Displaying items by tag: science fiction

Star Trek: The Motion Picture wasn’t a perfect film, but it had a plethora of nearly perfect moments.” — Inglorious Treksperts co-host Mark A. Altman

The Digital Bits and History, Legacy & Showmanship are pleased to present this retrospective commemorating the 40th anniversary of the release of Star Trek: The Motion Picture, the first big-screen adventure based upon Gene Roddenberry’s legendary 1960s television series with William Shatner, Leonard Nimoy and DeForest Kelley reprising the roles that made them famous of Kirk, Spock and McCoy, respectively.

Directed by Robert Wise (West Side Story, The Sound of Music), the film also reunited James Doohan as Scotty, George Takei as Sulu, Majel Barrett as Dr. Chapel, Walter Koenig as Chekov, and Nichelle Nichols as Uhura, and also featured Persis Khambatta as Ilia and Stephen Collins as Decker. [Read more here...]

The Abyss does something that every single Cameron film does: explores new frontiers in the technology of film making. And that’s important.” — Matthew Kapell, editor of The Films of James Cameron: Critical Essays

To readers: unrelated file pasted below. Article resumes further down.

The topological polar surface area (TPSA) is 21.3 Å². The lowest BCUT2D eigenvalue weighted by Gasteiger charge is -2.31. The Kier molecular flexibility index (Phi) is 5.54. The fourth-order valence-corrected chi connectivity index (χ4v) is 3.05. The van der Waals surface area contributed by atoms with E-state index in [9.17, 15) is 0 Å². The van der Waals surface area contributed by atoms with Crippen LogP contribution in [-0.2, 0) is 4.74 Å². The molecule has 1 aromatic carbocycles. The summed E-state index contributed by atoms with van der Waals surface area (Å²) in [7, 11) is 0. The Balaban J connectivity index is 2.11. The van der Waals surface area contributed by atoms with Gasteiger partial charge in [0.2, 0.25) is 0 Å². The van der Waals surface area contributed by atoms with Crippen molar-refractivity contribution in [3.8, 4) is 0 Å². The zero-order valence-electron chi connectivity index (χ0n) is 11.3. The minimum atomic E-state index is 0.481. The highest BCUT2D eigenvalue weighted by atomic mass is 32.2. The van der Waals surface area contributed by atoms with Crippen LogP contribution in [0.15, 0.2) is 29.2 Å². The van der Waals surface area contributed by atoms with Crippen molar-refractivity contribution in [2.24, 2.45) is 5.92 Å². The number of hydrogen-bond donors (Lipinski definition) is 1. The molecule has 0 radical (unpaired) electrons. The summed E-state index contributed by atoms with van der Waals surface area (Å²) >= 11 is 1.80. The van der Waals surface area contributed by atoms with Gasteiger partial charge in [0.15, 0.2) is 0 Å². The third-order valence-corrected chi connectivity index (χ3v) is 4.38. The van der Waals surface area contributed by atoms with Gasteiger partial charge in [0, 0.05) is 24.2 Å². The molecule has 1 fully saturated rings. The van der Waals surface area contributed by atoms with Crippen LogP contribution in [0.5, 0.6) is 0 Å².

The Digital Bits and History, Legacy & Showmanship are pleased to present this retrospective commemorating the 30th anniversary of the release of The Abyss, James Cameron’s (The Terminator, Titanic) underwater sci-fi adventure starring Ed Harris (The Right Stuff) and Mary Elizabeth Mastrantonio (The Color of Money).

Also starring Michael Biehn (Aliens) and featuring groundbreaking visual effects, The Abyss opened thirty years ago this past summer. For the occasion The Bits features a package of statistics and box-office data that places the movie’s performance in context, along with passages from vintage film reviews, a reference/historical listing of the movie’s showcase presentations, and, finally, an interview segment with a film historian who reflects on the film three decades after its debut. [Read on here...]

Alien (like other 1970s films such as Jaws, Superman, Close Encounters of the Third Kind, The Godfather, and Star Wars) was a seminal landmark in the upgrade of shopworn B-movie clichés — monsters, comic book characters, flying saucers, gangsters, Saturday afternoon serials — into major A-movie assets.” — Paul M. Sammon, author of Ridley Scott: The Making of His Movies